The concept of going into a region and tasting hundreds of wines in a short time is obnoxious. I was forced to do it when I had access to the wines or I could not be comprehensive. But I hated it.
Can I ask why you want to be involved in Wine Future?
I was specifically asked about holding a tasting with wines sourced by the organisers, which has proven to be exciting, but discussion of broader issues in the industry is always necessary. Sometimes it seems like we just stumble along.
What do you hope the event can achieve for the wider wine industry?
There is a great opportunity to provide some clarity and direction for the global wine industry. The problem is that everyone is interested in surviving, and there is not often time for reflection.
- Mark Squires will be hosting a major tasting at Wine Future called The Magnificent 12, sponsored by Chai Consulting, where he will go through 12 wines carefully selected to show wines that are iconic and excellent representatives of some of the most respected countries and regions around the world. In order to show solidarity with the Ukrainian wine industry and its workers, Wine Future’s organisers will also include a Ukrainian wine in the tasting – the 2014 Cabernet Sauvignon – Iukuridze Family Wine Heritage, an exclusive collection from the founders of the Shabo Winery. The Shabo region is one of the oldest Ukrainian terroirs and its history goes back more than 2,000 years.
- The Magnificent 12 tasting takes place on November 12 between 12pm-1.30pm. The tasting is being held in recognition of the tasting hosted by Wine Advocate’s Robert Parker at Wine Future in Hong Kong where he took delegates through 20 iconic wines from Bordeaux.
Wine Future 2023 – Coimbra November 7-9
Wine Future 2023 promises to be the leading event in the world to tackle the biggest challenges facing the global wine industry and what steps its stakeholders need to be taking and focusing on to succeed in the future.
It is the fourth Wine Future event to take place following other editions first in Rioja in 2009, Hong Kong in 2011, Wine Future Virtual 2021 and Green Wine Future in 2022. Founder Pancho Campo claims the ambition and overall goal for Wine Future has not changed since 2009 when, in the middle of an economic crisis, it looked to assess its impact and offer solutions and inspiration to everyone involved in the global wine industry.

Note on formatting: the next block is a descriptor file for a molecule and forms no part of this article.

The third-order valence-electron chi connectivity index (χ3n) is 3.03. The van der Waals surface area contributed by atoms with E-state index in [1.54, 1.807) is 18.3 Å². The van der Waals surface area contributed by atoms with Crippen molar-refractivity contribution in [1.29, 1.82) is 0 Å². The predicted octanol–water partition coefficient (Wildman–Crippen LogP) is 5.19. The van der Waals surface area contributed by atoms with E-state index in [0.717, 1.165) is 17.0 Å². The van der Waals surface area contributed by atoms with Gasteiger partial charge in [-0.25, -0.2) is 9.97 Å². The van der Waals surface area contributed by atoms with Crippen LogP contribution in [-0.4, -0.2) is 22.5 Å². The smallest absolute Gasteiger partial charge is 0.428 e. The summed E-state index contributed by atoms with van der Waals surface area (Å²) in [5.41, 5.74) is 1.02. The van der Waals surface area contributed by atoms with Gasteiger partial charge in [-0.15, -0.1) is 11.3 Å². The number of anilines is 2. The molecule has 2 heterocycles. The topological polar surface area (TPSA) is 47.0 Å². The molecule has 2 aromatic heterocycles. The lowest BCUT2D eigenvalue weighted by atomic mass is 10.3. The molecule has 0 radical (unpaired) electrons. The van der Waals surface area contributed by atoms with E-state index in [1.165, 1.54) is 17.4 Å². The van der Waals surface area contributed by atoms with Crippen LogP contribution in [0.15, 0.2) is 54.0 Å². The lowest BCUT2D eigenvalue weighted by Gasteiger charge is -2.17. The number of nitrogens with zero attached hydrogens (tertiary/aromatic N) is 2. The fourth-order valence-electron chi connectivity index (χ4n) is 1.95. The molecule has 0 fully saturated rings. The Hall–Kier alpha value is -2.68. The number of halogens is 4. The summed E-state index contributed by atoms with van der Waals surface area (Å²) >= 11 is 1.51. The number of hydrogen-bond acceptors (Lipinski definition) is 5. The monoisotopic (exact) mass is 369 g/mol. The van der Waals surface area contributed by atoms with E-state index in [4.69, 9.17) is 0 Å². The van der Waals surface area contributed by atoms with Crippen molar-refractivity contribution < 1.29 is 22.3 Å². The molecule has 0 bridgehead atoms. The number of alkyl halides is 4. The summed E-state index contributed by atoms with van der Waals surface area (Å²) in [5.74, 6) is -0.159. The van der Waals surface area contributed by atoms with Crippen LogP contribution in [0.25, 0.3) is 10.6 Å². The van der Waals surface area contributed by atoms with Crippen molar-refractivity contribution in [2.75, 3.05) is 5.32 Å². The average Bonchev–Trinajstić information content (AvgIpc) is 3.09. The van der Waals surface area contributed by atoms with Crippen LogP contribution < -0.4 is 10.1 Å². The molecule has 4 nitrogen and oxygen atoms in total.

Close to 25 years later and the world is again facing huge financial difficulties, rampant inflation, a global climate emergency and a declining wine market in most major wine consuming countries. It is against that backdrop that Wine Future hopes to make a difference.
Key themes to be addressed at this November’s conference include:
- Engaging new consumers – particularly Generation Z and Millennials.
- The impact of global economic uncertainty, especially inflation.
- The opportunities of greater diversity, equity and inclusion in the wine industry.
- How we can reach new audiences and better engage with existing wine drinkers through celebrity endorsements, influencers, and working with major international music and sporting events.
- The use of digital marketing and social media to gain a new consumers.
- Using new technologies to improve sales.
- What can we learn from the competition from alternative beverages?
- The human impact of sustainability.
Key wine figures lined up to take part and share their insights and hopefully offer inspiration to the sector are: Emma Bertrand, Rob McMillan, Sonal Holland MW, Ian Ford, Adrian Bridge, Frederico Falcao, Martin Reyes MW, Robert Joseph, Dirceu Viana MW, Siobhan Turner MW, Natalie Wang, Alder Yarrow, Stephen Wong MW, Ulf Sjodin MW, Michael Wangbickler and Paul Schaafsma.
The event will also hear from inspirational figures from outside the industry including: Sir Christopher Pissarides, awarded the Nobel Economy price in 2020; the Secretary General of the UN International Youth Organization, Max Trejo; and the lead singer of Iron Maiden and entrepreneur Bruce Dickinson.
- To find out more and to register go to the Wine Future website here.